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11-28-2018, 12:14 PM - 3 Likes   #1
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C41 stand development

I had this discussion in the M Club just now, and thought it might interest folks here.

--------



K1000 SE, M120/2.8, Lomo 400, stand developed at room temp for 45 min, blix for 60m

QuoteOriginally posted by pres589 Quote
Tell me your c-41 stand development secrets!
I don't remember where I found the info, but it resulted from a google search. I had stand-developed in caffenol for quite a while at like 70 min (CCL) so 45 minutes sounded about right to me. I wasn't sure about 60min in blix, but figured what the heck... it sounded proportional to normal dev/blix times so I went with it. To be honest, I think this is the best C41 roll of film I've ever developed. My agitation scheme was agitate for 20-30 seconds after capping the tank, and go watch TV until the timer went off. :-)

Here's another shot from the same roll. I scanned the negative as an image and reversed it in PS with only minor tweaks to the color in a few frames, but not this one.



Downtown KCMO
K1000 SE, M20f4, Lomo400

I am pretty sure I exposed this roll at 800, but plum forgot about increasing the time in developer for push processing. As you can see, I'm not very scientific when I develop film. I found a conversion somewhere to multiply dev time 1.25x per stop. For the record, some of the shots did look a bit underdeveloped (underexposed?) like my dog portrait above, so maybe the extra time would have yielded better results. When I get thru this month of B/W, I'll go back to my C41 stock and try this again for sure.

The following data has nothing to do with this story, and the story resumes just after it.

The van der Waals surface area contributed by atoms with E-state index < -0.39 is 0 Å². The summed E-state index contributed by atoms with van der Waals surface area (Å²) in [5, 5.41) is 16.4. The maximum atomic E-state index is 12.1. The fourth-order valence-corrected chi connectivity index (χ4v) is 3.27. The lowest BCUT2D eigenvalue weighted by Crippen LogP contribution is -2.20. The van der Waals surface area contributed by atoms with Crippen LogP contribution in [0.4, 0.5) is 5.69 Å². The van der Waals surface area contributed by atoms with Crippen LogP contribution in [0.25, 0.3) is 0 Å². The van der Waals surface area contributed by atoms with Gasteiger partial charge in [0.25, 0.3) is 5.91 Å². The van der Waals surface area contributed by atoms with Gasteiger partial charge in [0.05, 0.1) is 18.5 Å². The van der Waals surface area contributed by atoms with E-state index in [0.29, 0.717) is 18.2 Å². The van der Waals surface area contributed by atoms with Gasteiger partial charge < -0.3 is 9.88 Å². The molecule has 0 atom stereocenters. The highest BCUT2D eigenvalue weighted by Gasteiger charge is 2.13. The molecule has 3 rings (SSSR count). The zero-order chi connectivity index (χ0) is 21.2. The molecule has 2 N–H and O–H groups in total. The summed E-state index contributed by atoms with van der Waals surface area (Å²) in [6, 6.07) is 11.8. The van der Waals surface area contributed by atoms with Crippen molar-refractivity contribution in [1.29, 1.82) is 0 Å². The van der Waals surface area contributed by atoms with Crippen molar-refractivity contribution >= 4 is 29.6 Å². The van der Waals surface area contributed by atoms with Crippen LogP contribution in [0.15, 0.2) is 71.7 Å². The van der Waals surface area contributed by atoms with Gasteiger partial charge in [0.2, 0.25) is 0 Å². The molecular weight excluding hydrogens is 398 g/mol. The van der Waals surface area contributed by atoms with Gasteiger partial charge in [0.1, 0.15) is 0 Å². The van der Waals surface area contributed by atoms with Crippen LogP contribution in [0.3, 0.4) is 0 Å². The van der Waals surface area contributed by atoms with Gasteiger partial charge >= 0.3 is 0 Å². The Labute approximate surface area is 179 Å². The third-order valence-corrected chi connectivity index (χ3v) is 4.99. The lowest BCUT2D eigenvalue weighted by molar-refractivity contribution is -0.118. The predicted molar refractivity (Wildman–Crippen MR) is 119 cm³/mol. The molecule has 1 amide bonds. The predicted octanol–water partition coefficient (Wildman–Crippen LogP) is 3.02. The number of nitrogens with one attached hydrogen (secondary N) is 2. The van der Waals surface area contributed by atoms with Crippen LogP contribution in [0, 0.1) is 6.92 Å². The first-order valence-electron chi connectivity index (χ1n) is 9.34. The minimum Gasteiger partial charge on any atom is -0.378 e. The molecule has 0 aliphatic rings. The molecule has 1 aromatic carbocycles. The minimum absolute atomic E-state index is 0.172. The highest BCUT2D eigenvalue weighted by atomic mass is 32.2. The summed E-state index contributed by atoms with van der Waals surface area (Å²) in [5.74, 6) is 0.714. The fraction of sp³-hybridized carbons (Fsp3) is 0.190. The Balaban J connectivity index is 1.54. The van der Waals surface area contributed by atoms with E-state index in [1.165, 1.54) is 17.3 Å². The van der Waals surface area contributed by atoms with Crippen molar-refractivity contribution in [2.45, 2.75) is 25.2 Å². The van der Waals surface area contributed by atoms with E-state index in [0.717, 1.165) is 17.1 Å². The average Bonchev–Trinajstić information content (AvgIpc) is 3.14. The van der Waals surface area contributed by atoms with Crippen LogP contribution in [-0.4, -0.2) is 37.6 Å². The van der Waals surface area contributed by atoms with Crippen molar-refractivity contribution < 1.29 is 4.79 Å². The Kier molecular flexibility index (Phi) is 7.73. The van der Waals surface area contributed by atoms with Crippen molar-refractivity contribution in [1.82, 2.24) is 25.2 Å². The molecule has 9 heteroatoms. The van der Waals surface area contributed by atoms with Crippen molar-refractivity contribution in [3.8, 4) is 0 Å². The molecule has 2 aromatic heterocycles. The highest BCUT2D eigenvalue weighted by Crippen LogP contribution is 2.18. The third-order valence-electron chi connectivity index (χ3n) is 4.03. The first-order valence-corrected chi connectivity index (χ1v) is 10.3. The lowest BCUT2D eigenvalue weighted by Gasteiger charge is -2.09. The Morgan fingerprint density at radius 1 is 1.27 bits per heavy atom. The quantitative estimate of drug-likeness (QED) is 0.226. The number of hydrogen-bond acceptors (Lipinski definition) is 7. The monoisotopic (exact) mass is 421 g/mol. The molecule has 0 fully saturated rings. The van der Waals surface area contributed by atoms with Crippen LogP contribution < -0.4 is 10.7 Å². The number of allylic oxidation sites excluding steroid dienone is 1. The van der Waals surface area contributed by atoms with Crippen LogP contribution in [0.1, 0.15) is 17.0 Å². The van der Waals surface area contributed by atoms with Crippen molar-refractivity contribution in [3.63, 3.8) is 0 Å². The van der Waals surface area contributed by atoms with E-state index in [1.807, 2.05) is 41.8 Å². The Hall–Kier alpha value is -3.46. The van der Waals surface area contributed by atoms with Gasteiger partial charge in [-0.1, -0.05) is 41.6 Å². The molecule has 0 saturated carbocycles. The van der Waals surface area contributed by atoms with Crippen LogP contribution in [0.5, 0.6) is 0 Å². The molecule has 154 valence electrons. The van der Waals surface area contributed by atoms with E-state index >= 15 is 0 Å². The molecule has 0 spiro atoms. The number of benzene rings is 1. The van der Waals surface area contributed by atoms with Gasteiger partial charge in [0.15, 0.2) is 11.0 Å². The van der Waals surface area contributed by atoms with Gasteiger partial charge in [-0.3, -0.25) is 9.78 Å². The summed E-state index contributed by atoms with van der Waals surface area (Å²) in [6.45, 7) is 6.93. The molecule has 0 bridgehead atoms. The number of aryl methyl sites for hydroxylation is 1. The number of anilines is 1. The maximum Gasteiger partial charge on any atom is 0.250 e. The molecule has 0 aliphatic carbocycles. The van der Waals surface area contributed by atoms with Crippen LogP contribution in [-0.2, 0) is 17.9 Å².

Thanks for the interest!

11-28-2018, 12:28 PM   #2
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The temperature aspects of c-41 development always sounded like a hassle, and pushing c-41 more than one stop sounded like a bad scene as well, via traditional methods off development. Stand c-41 pushing sounds quite interesting. I might get one of the smaller liquid c-41 kits (maybe cinestill's?) in the next few weeks and start monkeying around.

How much of the developer are you using for these stand jobs vs. normal? Seems like B&W stand development uses much less developer concentrate than usual.
11-28-2018, 12:32 PM - 1 Like   #3
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In case anyone else blunders into this topic without knowing what Stand Development is: